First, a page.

Like a lot of funny men (and women, not that there are many truly funny women) he was a miserable human being in real life.
     
    His mother was a witch, or at least a witch's teat, so much so that he skipped her funeral. Freud would have been a natural guest had he lived long enough.

    As I stated above, Carson presented classic BPD, and even sociopathic tendencies. He would keep people around demanding extreme loyalty, but at the hint of betrayal he turned vicious and cold and almost never forgave. He kept a hold of his top spot by being ruthless behind the scenes.

    For you older guys, remember how he used to make tons of jokes about his legal representative/lawyer? It was one guy whom Carson picked up when he was fresh out of law school and Carson was already a star. The guy was basically Carson’s legal slave, but was the sole person Carson had do all his legal work for. Worked with Carson for more than decade. Then the legal guy did one wrong thing (nothing major) and Carson never forgave him and cut him out. Guy wrote a book about it.

    He was like that even to non-friends. Rodney Dangerfield, before he ever went on Carson, was blackballed—-because he rightly complained when Carson stole one of his jokes. He let Johnny know and Carson freaked and blamed Dangerfield (!). Rodney spent years trying to get on, and only when he grovelled at Carson’s feet and got him into a club one night did Carson relent and let Dangerfield on—where he shined.

    Carson’s persona on TV was decidedly NOT him IRL.

    • Replies: @Steve Sailer
    My boss went to dinner with Jackie Mason once around 1990. Mason spent the whole evening complaining about how Ed Sullivan had ruined his career in c. 1964.
  178. @Hibernian
    From the Wikipedia article on Jeselnik:

    In his early twenties, Jeselnik moved to Los Angeles and was working at a Borders when he first tried standup. He found a book by writer and comedian Greg Dean that promoted Dean's Santa Monica comedy workshops.[5][6] In his first attempt at a joke, Jeselnik did an impression of his father being stung by wasps.
     

    He has an evil sense of humor, but he’s extremely funny.

    • Agree: Lot
  179. @Kratoklastes
    Jeselnik is a genuine comedic one-of-a-kind. Billy Ginger-Balls is getting a bit too screechy, although his "It's Never OK To Hit A Woman... Really?" bit had me in pain from laughing.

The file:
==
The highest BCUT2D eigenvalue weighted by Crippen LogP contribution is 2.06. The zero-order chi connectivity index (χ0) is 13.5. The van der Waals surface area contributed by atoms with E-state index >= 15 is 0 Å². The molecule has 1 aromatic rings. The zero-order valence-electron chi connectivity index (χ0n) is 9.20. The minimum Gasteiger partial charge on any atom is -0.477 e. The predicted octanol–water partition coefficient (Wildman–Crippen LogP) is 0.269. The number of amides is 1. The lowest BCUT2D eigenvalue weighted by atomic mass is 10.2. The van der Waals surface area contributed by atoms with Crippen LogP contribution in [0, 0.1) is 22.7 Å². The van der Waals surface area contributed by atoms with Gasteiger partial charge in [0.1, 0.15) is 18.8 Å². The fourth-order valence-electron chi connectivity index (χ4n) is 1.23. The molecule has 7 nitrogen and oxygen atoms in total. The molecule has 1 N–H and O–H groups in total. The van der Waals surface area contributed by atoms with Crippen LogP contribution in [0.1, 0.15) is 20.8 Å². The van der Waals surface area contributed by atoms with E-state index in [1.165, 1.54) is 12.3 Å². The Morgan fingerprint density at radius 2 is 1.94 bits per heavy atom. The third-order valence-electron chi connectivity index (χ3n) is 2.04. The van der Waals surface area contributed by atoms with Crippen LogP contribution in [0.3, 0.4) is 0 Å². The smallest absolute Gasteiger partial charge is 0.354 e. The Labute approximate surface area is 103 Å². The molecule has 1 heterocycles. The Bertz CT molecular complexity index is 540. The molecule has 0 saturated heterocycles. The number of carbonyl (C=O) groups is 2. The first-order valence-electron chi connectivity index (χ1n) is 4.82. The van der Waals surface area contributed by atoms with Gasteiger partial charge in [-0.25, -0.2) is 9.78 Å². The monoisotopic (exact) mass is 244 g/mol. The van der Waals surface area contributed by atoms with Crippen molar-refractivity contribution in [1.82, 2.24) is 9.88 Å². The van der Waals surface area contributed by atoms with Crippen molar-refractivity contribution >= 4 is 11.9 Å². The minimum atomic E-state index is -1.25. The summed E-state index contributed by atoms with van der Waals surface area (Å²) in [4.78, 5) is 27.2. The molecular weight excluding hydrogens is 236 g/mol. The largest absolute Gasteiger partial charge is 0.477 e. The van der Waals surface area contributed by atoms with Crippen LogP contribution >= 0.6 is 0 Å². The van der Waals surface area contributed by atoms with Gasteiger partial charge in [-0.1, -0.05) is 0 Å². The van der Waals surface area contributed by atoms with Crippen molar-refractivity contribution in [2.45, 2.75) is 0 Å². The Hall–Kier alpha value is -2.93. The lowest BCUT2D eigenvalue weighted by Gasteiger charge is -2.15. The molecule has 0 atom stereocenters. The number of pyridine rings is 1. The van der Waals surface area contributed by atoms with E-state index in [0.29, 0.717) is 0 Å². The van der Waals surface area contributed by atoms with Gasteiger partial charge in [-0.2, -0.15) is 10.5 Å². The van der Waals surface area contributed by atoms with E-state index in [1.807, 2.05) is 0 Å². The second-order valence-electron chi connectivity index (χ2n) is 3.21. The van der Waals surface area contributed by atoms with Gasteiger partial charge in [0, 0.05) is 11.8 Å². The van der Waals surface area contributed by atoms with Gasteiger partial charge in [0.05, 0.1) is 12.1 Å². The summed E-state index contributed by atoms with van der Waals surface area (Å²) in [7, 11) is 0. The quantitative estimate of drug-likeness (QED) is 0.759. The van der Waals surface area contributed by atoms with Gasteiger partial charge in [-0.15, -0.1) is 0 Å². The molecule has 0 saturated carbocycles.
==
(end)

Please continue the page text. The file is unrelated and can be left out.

Jeselnik's dead-baby bits just edge Burr's best, for me. Also, only Jeselnik gets away with this ->

    My mom, for most of her life, was a Holocaust denier. And it was terrible for the entire family to have to deal with until, finally, a couple years ago, we had an intervention. And we had a rabbi come into the home, had him walk her through the history of the Jewish people, and then he made her watch “Schindler’s List." And after that, my mom did a complete 180. Now she can’t believe it only happened once.
     

    I think my favorite bit of his is the one about kids playing hide and seek.

  180. @Jack D
    Discrimination against individuals for random reasons is completely different than systematic race or religious prejudice - the former is not even illegal, while the latter is.

    “Discrimination against individuals for random reasons is completely different than systematic race or religious prejudice – the former is not even illegal, while the latter is.”

    Oh yeah? Try not renting an apartment to a qualified black or gay for some “random reason.” Let us know how it goes.

  181. @Dave Pinsen
    Have Jews, blacks, or Irish been persecuted or socially ostracized in America within the last half century? Anthony Jeselnik is one of the funniest stand-up comics today and he doesn't belong to any of those groups.

    Steve Allen was a relic of the 50s and 60s, and comedians spend a lifetime dining out on what they learned in middle school so Allen is probably thinking about pre-Civil Rights Era comedians reflecting on life in PS 111 in 1935. Most of the bullying and persecution was due to black kids, but joking about black bullies would be punching down, so they blame their childhood misery on the Italians, Poles, and WASPs.

  182. @anon
    And why are Asians (apart from Russell Peters) so awesomely unfunny? A lot of them, particularly South Asians, try the persecution shtick, but the routines almost invariably come off as flat and fake.

    This story had people rolling in the aisles across England last week, as an extremely unfunny woke south asian comedian rolled out the wrong routine in front of a lunch of drunk city cricketing types: https://www.bbc.co.uk/news/entertainment-arts-50644317

    • Replies: @Lurker
    As far as one can tell, it is his only routine.
  183. @Anonymous
    Tough, but fair assessment, although I wouldn't go as far as saying it "stinks".